Southwark Labour will be raising the basic level of Southwark council tax by 6% this year, which is the maximum they are legally allowed to without triggering a local referendum.
Council Tax is a totally regressive form of taxation.
The Liberal Democrat opposition produced an alternative budget which allows for the same increase in spending, but delivered through efficiency savings rather than a council tax increase.
It is a legal requirement that all budgets and amendments must be examined and signed off by the independent finance council officer as being ‘legal, balanced and implementable’. That means the savings found by Southwark Liberal Democrats to cover the increase spending on services have been established as accurate and deliverable. They have proposed cutting the number of Council spin-doctors, stopping production of the self-promoting magazine ‘Southwark Life’, and ending ‘Golden Goodbyes’ to Cabinet members who decide to resign months in advance.
Other sources of revenue have been found by providing more flexibility on annual leave to council staff and incentivising staff to take cheaper options on travel and hotels.
I would support raising council tax if it really was necessary but the first step should always be to look at how savings can be made. The Finance Chief has signed off that our plans to deliver the same front-line services without raising council tax are sound and implementable.
This is the second year in a row that Southwark Labour have taken the lazy option of increasing council tax to the max, rather than looking at Lib Dem ways of being smarter with people’s money. People are struggling. When there are proven ways to avoid increasing the cost of living above and beyond inflation and wage increases, then the council should take it.
Finally after four years of saying no Southwark Labour have joined Southwark Lib Dems and even Southwark Conservatives to support the Greater London National Park City campaign.
The campaign aims to create a joined-up network of parks, water and open spaces across the capital for East Dulwich, Southwark and London residents to enjoy.
“A city where people and nature are better connected. A city that is rich with wildlife and every child benefits from exploring, playing and learning outdoors. A city where we all enjoy high-quality green spaces, the air is clean to breathe, it’s a pleasure to swim in its rivers and green homes are affordable. Together we can make London a greener, healthier and fairer place to live. Together we can make London a National Park City.”
Bizarrely Labour councillors such as Charlie Smith in our own East Dulwich ward have refused to engage in this idea – until now. So well done to everyone who helped put enough pressure on Charlie and his peers to U turn on this and accept that East Dulwich deserve a greener place to live.
Southwark still faces a school places shortfall of 1,800.
Fortunately in the Dulwich area we’ve been working tirelessly since 2009 to stop this impacting locally. Lib Dem councillors have initiated or supported practically three new Primary schools – Harris Primary Academy East Dulwich, Judith Kerr Primary School, Belham Primary School, and one secondary school locally and one in the very north of the borough respectively The Charter School East Dulwich and Borough Academy.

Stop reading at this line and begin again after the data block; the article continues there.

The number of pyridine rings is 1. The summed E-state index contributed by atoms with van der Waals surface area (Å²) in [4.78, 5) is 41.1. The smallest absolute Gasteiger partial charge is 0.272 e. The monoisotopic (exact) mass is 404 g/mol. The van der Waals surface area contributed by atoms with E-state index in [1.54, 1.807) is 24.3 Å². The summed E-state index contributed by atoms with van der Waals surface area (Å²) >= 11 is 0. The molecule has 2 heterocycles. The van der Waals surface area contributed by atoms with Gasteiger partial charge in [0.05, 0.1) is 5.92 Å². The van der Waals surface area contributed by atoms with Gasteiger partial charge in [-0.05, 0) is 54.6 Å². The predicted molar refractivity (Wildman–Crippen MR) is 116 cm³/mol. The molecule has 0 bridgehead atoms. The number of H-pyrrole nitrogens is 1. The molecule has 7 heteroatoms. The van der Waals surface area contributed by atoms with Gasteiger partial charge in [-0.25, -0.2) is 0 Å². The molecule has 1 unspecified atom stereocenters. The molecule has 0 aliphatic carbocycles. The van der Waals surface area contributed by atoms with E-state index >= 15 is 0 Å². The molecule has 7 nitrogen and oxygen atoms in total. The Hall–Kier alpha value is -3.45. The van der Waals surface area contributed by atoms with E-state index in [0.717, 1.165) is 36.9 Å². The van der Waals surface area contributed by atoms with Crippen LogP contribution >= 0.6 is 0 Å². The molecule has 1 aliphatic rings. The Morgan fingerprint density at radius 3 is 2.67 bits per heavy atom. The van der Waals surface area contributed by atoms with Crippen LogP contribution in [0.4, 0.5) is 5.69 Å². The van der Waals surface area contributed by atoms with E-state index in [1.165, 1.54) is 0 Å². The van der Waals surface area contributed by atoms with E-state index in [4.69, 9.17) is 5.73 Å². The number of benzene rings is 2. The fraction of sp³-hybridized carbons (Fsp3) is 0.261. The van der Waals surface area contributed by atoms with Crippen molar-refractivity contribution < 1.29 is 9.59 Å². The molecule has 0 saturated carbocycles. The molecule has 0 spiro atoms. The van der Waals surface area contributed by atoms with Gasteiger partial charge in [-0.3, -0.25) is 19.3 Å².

All were originally opposed by Southwark Council but fortunately they’ve become a reality – else the pupil place shortfall would be even worse. Ironically Southwark Council are now claiming ownership of these schools – you know when a campaign has been successful when someone else claims it for themselves. It means we do not have a pupil place problem in the Dulwich area. Phew!
Southwark Council has a Housing Asset Management Strategy that claims Page 11:
“We will maintain decency to the warm, dry and safe standard
WDS principles equates to the Government’s Decent Homes Standard. These principles are:
– Warm – modern functioning hearing, well insulated roof, windows in good condition or double glazed with secure locks, sliding windows vents and rusticator hinges where needed, draught excluders on front door, cavity wall insulation”
– Dry – roofs, windows and building fabric in good condition, free from water penetration and damp
– Safe – modern electrics including rewiring where necessary, secure front doors (fire rated where necessary)
The Government defines decent homes :
Dwellings are non-decent because they have windows that need replacing. Their
replacement would make the dwelling decent, but it may be more cost effective to
replace both windows and doors, the latter being likely to require replacement in
the next few years.
Windows – component lifetimes used in disrepair criterion – houses 40 years – 30 years for flats in blocks.
In poor condition
Windows – Replace at least one window or repair/replace sash or member to least two (excluding easing sashes, reglazing painting)
But Southwark still thinks crappy wooden framed single pane glass windows – that leak heat and often with gaps open to the elements meet those two standards. Unreal.
It has no programme to replace such windows. IT does seem to have mountains of putty to bodge council windows ad finitum…I call on Southwark Labour to do the right thing for many of our most vulnerable reisdents whose councils windows must be replaced.
In many parts of London free public wifi has been available for years. Shoppers and visitors take this as a given – it has become for many a public utility.
Provided for free and funded via advertising banners and or charging beyond typically 30 minutes of use.